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Archive for July, 2006

As of today, we have been in our house exactly 20 years. It’s the longest we have ever lived anyplace, including both our childhoods. We’ve done a lot to the place, put in double-paned windows and new siding, remodeled the kitchen (which was original to the house!), and revamped a lot of the plumbing, not to mention the usual paint-and-paper cheapie remodels of all the rooms.

Twenty years. It’s hard to believe. Our daughter was 11 and our son was 7 when we moved here. Now she is 31 and expecting her second child, and he is 27 and just yesterday, passed his practical test for his Transportation license, which means he can now haul freight and passengers with a diesel locomotive. The last hurdle is another 200 hours on a steam engine; then he will be licensed to do the same thing with steam, which is important on a tourist railroad (New Hope and Ivyland is both tourist and short-line freight). He’s extremely nervous. That’s a good thing, it will keep him from doing anything stupid.

*****

In other news, yesterday I went to the hospital for an intake interview prior to having a hysterectomy. Why do hospitals treat their patients like a product?!?! The machinery kicks into gear and churns out yards and yards of labels with your name on them, reams and reams of forms asking the most phenomenally personal questions (“What in life makes you happy?” “What is important to you in life?” The answers to both would be enough to get me committed!). The thing that got me the most, I think, was being told that when I went to the hospital on Wednesday (the surgery is Friday), a red label would be attached to my wrist that isn’t supposed to come off until I leave the hospital — oh, and “don’t get it wet.” That’s two days of walking around in public with the Scarlet Letter!! Not to mention two days of wearing plastic to shower and wash dishes?! “That’s not gonna happen,” I said firmly, and she changed the date of my lab test (it’s to identify my blood type) to Thursday. “Don’t get it wet”?!?! I will come home, snip that puppy off, go about my business, and reattach it with tape on Friday morning. “Don’t get it wet,” give me a break!!!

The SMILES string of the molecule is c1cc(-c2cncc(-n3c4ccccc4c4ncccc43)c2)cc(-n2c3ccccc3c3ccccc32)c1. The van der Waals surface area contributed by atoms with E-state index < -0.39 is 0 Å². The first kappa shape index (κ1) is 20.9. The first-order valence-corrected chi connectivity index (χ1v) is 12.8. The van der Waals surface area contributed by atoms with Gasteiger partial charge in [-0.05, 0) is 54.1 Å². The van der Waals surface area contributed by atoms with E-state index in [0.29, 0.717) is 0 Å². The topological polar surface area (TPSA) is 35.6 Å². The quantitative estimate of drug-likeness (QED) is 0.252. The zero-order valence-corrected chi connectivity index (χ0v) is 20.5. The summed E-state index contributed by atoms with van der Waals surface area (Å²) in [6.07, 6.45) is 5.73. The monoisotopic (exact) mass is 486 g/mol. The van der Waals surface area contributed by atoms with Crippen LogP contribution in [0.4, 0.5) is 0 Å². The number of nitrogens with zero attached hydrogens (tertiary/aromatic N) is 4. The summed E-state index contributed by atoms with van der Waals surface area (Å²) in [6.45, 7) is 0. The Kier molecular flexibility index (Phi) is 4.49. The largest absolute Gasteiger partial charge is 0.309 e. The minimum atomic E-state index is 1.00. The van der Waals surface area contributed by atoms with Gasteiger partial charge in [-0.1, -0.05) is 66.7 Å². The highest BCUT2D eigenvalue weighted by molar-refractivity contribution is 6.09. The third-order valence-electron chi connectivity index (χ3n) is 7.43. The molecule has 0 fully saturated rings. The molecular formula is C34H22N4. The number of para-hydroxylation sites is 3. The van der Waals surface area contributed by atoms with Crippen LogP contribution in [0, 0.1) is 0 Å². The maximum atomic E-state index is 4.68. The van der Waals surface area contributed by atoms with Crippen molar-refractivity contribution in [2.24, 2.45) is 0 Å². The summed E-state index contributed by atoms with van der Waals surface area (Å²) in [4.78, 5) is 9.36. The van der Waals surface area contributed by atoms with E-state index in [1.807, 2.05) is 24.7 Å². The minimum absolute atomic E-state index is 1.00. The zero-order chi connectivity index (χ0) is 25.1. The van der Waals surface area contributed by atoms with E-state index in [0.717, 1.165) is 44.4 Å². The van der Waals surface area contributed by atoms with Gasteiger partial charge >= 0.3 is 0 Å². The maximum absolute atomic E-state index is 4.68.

And I look back over the past 20 years and so help me — and I never thought I’d say this — I want my old life back. It had its drawbacks, believe me — for one thing, my son’s 12 years in school were unmitigated misery — but the four of us were happy together, and healthy, my husband wasn’t commuting six hours a day to and from work, and we had our own house, our very own house, something that had seemed so unreachable back in the days of 18% interest.

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Feeling at loose ends today, and slightly masochistic, I guess, I got into my Xanga account and from there went over to Chris’s ex-girlfriend’s blog, just to see what was up with her. I’m still reeling.

Out of curiosity, I paged back through her blog, back two years ago, when they were together. And nearly all of it is gone.

All but one photo of him.
All the references to the week she spent with us.
All the references of the trip they took together into northern New Hampshire.